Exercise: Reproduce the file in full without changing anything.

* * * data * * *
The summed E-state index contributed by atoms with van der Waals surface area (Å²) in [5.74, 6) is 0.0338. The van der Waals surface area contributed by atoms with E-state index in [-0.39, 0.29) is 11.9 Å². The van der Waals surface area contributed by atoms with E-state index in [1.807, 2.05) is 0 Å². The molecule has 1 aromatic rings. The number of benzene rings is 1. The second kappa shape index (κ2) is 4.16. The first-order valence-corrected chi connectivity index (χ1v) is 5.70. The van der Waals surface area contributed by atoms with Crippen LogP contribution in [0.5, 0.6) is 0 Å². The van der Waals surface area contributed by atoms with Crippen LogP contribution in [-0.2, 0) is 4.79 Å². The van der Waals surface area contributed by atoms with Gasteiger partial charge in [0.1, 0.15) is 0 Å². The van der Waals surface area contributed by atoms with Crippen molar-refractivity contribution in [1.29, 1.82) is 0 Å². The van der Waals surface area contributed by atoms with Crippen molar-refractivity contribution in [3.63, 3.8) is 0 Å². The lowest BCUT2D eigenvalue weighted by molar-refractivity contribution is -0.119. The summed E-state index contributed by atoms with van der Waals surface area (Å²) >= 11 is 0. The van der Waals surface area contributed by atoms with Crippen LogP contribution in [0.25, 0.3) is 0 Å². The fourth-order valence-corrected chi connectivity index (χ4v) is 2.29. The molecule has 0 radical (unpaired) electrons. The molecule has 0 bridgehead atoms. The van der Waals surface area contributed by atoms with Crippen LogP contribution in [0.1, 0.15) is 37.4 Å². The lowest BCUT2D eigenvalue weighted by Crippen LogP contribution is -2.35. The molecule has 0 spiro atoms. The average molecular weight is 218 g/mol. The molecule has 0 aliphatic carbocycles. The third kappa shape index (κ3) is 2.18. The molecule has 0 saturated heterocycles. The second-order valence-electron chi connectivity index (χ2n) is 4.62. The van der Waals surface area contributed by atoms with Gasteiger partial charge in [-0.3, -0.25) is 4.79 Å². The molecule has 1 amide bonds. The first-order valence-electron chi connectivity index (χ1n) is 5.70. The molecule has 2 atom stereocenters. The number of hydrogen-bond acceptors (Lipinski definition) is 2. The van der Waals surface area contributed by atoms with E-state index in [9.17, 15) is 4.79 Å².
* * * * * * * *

The summed E-state index contributed by atoms with van der Waals surface area (Å²) in [5.74, 6) is 0.0338. The van der Waals surface area contributed by atoms with E-state index in [-0.39, 0.29) is 11.9 Å². The van der Waals surface area contributed by atoms with E-state index in [1.807, 2.05) is 0 Å². The molecule has 1 aromatic rings. The number of benzene rings is 1. The second kappa shape index (κ2) is 4.16. The first-order valence-corrected chi connectivity index (χ1v) is 5.70. The van der Waals surface area contributed by atoms with Crippen LogP contribution in [0.5, 0.6) is 0 Å². The van der Waals surface area contributed by atoms with Crippen LogP contribution in [-0.2, 0) is 4.79 Å². The van der Waals surface area contributed by atoms with Gasteiger partial charge in [0.1, 0.15) is 0 Å². The van der Waals surface area contributed by atoms with Crippen molar-refractivity contribution in [1.29, 1.82) is 0 Å². The van der Waals surface area contributed by atoms with Crippen molar-refractivity contribution in [3.63, 3.8) is 0 Å². The lowest BCUT2D eigenvalue weighted by molar-refractivity contribution is -0.119. The summed E-state index contributed by atoms with van der Waals surface area (Å²) >= 11 is 0. The van der Waals surface area contributed by atoms with Crippen LogP contribution in [0.25, 0.3) is 0 Å². The fourth-order valence-corrected chi connectivity index (χ4v) is 2.29. The molecule has 0 radical (unpaired) electrons. The molecule has 0 bridgehead atoms. The van der Waals surface area contributed by atoms with Crippen LogP contribution in [0.1, 0.15) is 37.4 Å². The lowest BCUT2D eigenvalue weighted by Crippen LogP contribution is -2.35. The molecule has 0 spiro atoms. The average molecular weight is 218 g/mol. The molecule has 0 aliphatic carbocycles. The third kappa shape index (κ3) is 2.18. The molecule has 0 saturated heterocycles. The second-order valence-electron chi connectivity index (χ2n) is 4.62. The van der Waals surface area contributed by atoms with Gasteiger partial charge in [-0.3, -0.25) is 4.79 Å². The molecule has 1 amide bonds. The first-order valence-electron chi connectivity index (χ1n) is 5.70. The molecule has 2 atom stereocenters. The number of hydrogen-bond acceptors (Lipinski definition) is 2. The van der Waals surface area contributed by atoms with E-state index in [9.17, 15) is 4.79 Å².